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From "Dennis E. Hamilton" <dennis.hamil...@acm.org>
Subject RE: Request for clarification of Release Policy regarding external jar files
Date Wed, 15 Jun 2016 16:24:20 GMT

> -----Original Message-----
> From: Sharan Foga [mailto:sharan@apache.org]
> Sent: Wednesday, June 15, 2016 03:09
> To: legal-discuss@apache.org
> Subject: Re: Request for clarification of Release Policy regarding
> external jar files
> Hi Alex
> To respond to your query, it's the PMC that's looking at doing it - no-
> one else, and it if we did do it, it would be as a you say, a direct
> follow on of the source release process.
> Thanks
> Sharan
> On 2016-06-14 16:57 (+0200), Alex Harui <aharui@adobe.com> wrote:
> > Hi Sharan,
> >
> > Maybe I'm misinterpreting your last sentence, but while I guess it is
> true that the convenience binary doesn't have to go through the same
> process in that the VOTE doesn't have to occur, but because of
> statements in the release policy like: "In all such cases, the
> binary/bytecode package must have the same version number as the source
> release and may only add binary/bytecode files that are the result of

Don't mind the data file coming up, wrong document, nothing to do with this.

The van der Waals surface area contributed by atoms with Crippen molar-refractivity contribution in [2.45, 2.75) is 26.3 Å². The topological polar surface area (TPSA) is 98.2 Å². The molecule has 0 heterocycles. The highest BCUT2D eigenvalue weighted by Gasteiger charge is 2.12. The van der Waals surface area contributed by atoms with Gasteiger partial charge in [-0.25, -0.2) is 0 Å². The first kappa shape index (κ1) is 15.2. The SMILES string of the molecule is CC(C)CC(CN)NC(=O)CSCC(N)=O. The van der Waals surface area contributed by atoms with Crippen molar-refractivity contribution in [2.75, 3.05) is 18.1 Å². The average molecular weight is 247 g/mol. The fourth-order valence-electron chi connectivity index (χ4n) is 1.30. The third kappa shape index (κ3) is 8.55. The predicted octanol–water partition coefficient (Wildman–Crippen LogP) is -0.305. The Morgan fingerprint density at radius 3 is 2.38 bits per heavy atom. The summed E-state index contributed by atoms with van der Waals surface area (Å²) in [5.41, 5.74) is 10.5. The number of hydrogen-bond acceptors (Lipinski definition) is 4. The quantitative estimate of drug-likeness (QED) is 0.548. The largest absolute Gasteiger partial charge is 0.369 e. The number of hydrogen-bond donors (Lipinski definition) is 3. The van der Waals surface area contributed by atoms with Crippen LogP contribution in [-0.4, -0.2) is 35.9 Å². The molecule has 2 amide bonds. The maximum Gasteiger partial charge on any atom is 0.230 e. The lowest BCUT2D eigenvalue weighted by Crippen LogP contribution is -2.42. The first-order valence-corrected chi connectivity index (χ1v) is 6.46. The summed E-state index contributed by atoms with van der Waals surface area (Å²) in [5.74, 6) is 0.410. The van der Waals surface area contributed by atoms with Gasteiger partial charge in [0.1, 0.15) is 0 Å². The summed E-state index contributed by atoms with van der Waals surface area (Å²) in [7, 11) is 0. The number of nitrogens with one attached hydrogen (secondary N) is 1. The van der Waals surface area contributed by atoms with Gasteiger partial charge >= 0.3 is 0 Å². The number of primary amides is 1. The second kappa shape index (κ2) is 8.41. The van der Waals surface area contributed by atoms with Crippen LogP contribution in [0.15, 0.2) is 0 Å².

> compiling that version of the source code release", it means to me that
> the convenience binary is a follow-on action (by individuals) from a
> source release.  So, whatever sources an individual uses to generate the
> binary release must have first been approved as a source release via the
> usual process.  I don't know that a PMC can enforce those rules on a
> third-party or the RM, but I think the PMC is supposed to try to make
> sure that approved source releases are available for binary release
> providers.
> >
> > IOW, a vote and vetting of a source package had to occur at some point
> before the binary release is produced from it, and in the vetting of the
> source package, checking of LICENSE and NOTICE for the binary release
> generally occur since they can be different from the source release.

FWIW and FYI, the Apache OpenOffice project does concurrent voting on a release candidate
and the official (project-approved and -provided branded) binaries that will be distributed
for that release, all prepared from the candidate.  In addition to the source release, there
is an AOO Toolkit (for those who build extensions or operate the runtime as some sort of service),
the different localized and platform versions of installers, and also the different language
packs that users can add for language-based customization of installed distributions.  
   The focus on providing end-user desktop software is the key factor here.  
   The review process can uncover defects/regressions in the binaries that cause the release
candidate to be withdrawn and a new one prepared.

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